Egg Coverings

Diana E. Wheeler

University of Arizona

The protective coverings females provide their eggs reflect the full range of environments exploited by insects. Egg coverings fall into two major categories: those produced by follicle cells and those produced by accessory glands of the reproductive tract. Follicle cells secrete the chorion, or insect eggshell. The design of the chorion is important in fertilization, egg respiration, and water balance. Coverings produced by accessory glands provide additional protection from the elements, predators, and parasites.

THE EGGSHELL Layers of the Eggshell

As the oocyte develops, follicle cells secrete structural proteins, along with other substances, as layers. The making of insect eggshell has been best documented in the fruit fly Drosophila melanogaster. The vitelline envelope, sometimes considered to be the first layer of the chorion, is the first and innermost layer produced. Next, a layer of wax is secreted, giving the egg greater resistance to desiccation. Then, several more chorionic layers are produced, commonly with sheetlike inner and outer layers separated by a pillared region enclosing air spaces. In insects such as Odonata and Ephemeroptera, which lack accessory glands for producing additional secretions, follicle cells may also produce gelatinous or adhesive coatings. Figure 1 shows the chorionic structures of Antherea polyphemus, the polyphemus moth.

Functions of the Eggshell

The eggshell is a layer of armor protecting the egg and developing embryo from the elements, predators, and parasites. Eggshell shape, texture, and color can also provide protection through camouflage and warning coloration.

The protection must be breached, however, to allow for vital functions. First, sperm must be able to enter and fertilize mature eggs. Micropyles, which are openings allowing sperm access to the egg interior, often have distinct architecture, such as the conical protrusion in D. melanogaster. Some insect eggs have multiple micropyles.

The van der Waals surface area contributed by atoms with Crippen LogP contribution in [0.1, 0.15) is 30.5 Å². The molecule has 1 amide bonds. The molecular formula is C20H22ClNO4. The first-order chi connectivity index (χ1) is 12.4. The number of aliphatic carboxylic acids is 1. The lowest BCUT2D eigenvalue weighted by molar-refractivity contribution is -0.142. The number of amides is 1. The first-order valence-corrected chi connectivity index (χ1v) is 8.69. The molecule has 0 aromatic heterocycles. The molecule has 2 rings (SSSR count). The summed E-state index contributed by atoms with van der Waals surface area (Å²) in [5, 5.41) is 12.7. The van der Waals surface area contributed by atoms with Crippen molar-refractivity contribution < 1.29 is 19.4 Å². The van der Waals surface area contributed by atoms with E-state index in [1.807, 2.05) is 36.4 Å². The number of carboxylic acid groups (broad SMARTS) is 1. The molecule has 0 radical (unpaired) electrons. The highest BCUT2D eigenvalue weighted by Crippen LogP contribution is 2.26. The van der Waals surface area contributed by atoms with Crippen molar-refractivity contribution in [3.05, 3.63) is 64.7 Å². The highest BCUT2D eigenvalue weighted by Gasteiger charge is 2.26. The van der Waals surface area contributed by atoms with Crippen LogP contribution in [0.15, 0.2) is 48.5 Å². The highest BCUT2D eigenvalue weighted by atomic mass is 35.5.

FIGURE 1 Chorionic structures of the polyphemus moth Antherea polyphemus. (A) Regional differences in chorion structures. Note micropyle (m) and aeropyle (ae) regions. (B) Micropyle region magnified. (C—E) Aeropyle region. [From Margaratis, L. H. (1985). Structure and physiology of eggshell. In "Comprehensive Insect Physiology, Biochemistry, and Pharmacology," Vol. 1 (Kerkut, G. A., and Gilbert, L. I., eds.), Figs. 35 and 72A—C. Pergamon Press, Oxford, U.K.]

FIGURE 1 Chorionic structures of the polyphemus moth Antherea polyphemus. (A) Regional differences in chorion structures. Note micropyle (m) and aeropyle (ae) regions. (B) Micropyle region magnified. (C—E) Aeropyle region. [From Margaratis, L. H. (1985). Structure and physiology of eggshell. In "Comprehensive Insect Physiology, Biochemistry, and Pharmacology," Vol. 1 (Kerkut, G. A., and Gilbert, L. I., eds.), Figs. 35 and 72A—C. Pergamon Press, Oxford, U.K.]

Second, the developing embryo is very active metabolically and must respire. Various architectural features of the chorion allow the embryo to exchange gases in both air and water. The interior chorion layer, with its pillared structure, harbors a thin layer of air that can connect directly to the atmosphere by openings termed aeropyles. In moist environments, when air trapped by the inner chorion cannot access atmospheric air directly, the trapped air layer functions as a plastron. Plastrons allow diffusion of gases between water and the air space based on differential partial pressures. The proportion of the egg surface that functions as plastron or aeropyle reflects moisture levels generally found in a particular habitat. To enhance respiratory capacity, eggshells may have extensions, called respiratory horns, that increase the surface area for gas exchange.

Third, some insect eggs are able to absorb environmental water to replace that lost by evaporation. Hydropyles, which are regions specialized for water uptake, may include chorionic layers in addition to the oocyte membranes interior to the vitelline envelope.

Finally, the embryo itself must be able to emerge from the eggshell when development is complete. Lines of weakness built into the eggshell, based on the interruption of some of the chorionic layers, create a "door," or operculum, through which the first-stage larva can emerge.

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